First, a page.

Snow leopards are no longer trapped, as used to be the case. A Swiss photographer who travelled to Hushey in 1987 to look for snow leopards wrote the following: “We were extremely disappointed to find a number of sliding-door traps, which the poachers used to trap and kill snow leopards. In fact, we later learnt that several snow leopards had been killed in these traps over the previous few years” (Eric Dragesco, unpublished paper April 2012, available from corresponding author of this article).
In socioeconomic terms, since livestock constitutes a great part of households' income, a reduction in conflict has translated into a decreased loss of income. The introduction of an education component in 2010, as an additional incentive for communities to accept the presence of snow leopards and allowing all girls in Sibiri, Seisko, and Beisil to have access to primary education, is likely to have a profound impact on these communities. Over the years, the hope is that these young, educated girls will promote a conservation ethic in their villages and beyond.
A number of challenges have emerged over the years; PSL is trying to address them. While support for PSL activities remains strong, as highlighted previously, discussions with the Snow Leopard Conservation Committees have confirmed that some difficulties persist.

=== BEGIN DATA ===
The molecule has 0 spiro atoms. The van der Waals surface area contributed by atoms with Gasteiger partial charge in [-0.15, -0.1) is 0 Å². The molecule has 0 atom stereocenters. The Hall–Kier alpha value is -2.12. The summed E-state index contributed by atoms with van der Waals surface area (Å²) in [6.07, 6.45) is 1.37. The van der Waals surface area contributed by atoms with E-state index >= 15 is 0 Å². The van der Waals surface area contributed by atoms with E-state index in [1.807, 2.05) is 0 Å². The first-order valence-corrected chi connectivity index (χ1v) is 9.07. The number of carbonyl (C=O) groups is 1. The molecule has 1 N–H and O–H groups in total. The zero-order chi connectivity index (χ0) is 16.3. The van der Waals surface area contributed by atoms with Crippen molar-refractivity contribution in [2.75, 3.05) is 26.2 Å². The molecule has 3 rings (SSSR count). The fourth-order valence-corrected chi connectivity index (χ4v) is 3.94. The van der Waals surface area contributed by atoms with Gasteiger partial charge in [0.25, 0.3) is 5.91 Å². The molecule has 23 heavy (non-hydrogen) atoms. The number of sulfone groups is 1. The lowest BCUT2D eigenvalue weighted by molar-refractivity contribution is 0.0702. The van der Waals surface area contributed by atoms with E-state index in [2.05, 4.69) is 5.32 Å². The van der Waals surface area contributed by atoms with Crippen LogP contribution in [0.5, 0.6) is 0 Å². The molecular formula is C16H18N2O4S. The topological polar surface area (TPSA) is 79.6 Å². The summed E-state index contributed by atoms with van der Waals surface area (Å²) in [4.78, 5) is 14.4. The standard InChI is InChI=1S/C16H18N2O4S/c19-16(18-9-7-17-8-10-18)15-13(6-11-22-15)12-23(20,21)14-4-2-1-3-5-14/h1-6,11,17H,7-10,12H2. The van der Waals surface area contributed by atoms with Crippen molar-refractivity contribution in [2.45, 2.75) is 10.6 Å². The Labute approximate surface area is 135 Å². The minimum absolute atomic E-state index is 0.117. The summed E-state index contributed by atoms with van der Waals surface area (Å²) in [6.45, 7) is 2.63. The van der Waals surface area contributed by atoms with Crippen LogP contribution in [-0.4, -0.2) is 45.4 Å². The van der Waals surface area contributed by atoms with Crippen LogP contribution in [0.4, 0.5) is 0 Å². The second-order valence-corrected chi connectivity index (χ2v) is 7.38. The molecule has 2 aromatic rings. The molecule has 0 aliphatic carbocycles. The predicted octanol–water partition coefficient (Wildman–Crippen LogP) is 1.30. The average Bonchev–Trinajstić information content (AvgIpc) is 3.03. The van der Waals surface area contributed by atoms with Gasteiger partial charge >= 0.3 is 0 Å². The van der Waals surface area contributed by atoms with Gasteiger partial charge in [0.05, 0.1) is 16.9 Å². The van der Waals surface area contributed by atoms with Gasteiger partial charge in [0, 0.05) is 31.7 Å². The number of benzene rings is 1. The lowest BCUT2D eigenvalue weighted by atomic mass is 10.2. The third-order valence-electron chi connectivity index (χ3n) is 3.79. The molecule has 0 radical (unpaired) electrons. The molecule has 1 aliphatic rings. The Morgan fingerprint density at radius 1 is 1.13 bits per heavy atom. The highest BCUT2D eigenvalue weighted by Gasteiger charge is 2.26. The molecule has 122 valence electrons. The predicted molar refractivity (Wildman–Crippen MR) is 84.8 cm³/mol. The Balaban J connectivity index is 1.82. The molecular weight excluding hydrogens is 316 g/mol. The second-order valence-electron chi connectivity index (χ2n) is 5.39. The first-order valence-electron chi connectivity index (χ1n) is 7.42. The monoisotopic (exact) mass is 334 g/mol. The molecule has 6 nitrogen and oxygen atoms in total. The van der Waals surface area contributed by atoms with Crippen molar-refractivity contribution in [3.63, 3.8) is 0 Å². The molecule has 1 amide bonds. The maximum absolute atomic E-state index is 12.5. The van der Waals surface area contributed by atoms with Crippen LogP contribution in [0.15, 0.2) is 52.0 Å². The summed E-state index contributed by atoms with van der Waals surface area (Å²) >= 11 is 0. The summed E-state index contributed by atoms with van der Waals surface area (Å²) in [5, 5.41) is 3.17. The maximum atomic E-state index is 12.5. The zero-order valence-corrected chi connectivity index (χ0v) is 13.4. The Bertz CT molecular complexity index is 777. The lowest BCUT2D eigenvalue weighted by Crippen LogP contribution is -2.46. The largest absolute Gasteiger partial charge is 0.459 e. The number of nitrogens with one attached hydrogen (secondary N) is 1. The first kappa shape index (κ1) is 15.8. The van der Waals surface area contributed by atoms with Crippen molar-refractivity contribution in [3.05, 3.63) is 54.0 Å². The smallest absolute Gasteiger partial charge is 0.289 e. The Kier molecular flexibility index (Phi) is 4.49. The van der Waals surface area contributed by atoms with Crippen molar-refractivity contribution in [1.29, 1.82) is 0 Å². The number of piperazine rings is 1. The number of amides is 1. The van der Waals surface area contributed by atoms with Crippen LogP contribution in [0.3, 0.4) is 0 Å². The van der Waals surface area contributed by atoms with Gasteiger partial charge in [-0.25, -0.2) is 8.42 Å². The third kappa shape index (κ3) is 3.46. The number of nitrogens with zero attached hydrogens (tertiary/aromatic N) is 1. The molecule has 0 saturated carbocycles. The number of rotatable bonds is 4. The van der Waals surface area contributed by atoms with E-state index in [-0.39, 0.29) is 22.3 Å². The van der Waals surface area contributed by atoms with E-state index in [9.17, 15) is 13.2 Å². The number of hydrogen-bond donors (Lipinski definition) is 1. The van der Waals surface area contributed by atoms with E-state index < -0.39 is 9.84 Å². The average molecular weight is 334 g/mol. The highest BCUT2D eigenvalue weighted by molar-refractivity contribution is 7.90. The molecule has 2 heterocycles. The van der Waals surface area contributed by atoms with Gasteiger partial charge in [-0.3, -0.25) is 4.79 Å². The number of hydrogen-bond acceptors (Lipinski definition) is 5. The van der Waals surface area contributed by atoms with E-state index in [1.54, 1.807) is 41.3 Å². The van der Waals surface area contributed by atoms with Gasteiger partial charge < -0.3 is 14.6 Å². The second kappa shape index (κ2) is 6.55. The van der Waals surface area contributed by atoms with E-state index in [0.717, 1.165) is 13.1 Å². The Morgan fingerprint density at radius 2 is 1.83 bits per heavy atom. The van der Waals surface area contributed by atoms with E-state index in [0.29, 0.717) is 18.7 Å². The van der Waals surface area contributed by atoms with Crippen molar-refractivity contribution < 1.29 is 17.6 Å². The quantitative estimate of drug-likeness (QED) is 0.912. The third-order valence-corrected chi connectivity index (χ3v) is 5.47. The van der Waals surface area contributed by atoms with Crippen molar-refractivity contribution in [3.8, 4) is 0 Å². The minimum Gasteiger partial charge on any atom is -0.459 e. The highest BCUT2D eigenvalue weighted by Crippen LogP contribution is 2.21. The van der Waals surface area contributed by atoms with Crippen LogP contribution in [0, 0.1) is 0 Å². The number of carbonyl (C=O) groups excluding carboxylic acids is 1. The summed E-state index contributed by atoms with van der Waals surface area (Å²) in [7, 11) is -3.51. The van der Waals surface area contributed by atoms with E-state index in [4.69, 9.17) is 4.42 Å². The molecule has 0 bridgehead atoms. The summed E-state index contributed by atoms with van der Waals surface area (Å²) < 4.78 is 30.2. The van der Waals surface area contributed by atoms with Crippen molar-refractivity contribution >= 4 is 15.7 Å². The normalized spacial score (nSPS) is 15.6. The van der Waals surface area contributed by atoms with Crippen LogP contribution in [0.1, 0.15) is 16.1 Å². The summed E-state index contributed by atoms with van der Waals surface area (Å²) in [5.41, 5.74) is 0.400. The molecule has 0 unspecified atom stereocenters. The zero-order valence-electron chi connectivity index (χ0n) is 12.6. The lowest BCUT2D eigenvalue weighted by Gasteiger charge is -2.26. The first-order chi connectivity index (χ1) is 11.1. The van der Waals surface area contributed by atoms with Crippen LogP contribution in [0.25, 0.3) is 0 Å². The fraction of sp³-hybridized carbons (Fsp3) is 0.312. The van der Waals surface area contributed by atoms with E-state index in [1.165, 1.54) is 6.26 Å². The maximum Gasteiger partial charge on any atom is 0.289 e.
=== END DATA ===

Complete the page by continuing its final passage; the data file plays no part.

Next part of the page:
First, there is a shared view with the communities that conflicts between people and snow leopards can be reduced but never eliminated, because communities will continue to lose livestock to this predator. For the local people, their positive change in attitude toward a predator so that they view it as worthy of protection does not alter the reality that this species continues to negatively impact the domestic economy of livestock producers.
Second, with mountain communities becoming more accessible, herders may have easier access to potent tools for eliminating predators, such as poison and agricultural pesticides. Based on our 2010 survey, 20 snow leopards are known to have been poisoned around Beisil in the Basha valley. In the villages where PSL operates, there has not been an instance of a snow leopard being subject to chemical poisoning, although such poisons and pesticides have been intercepted by members of the local Snow Leopard Conservation Committees. The threat is thus real.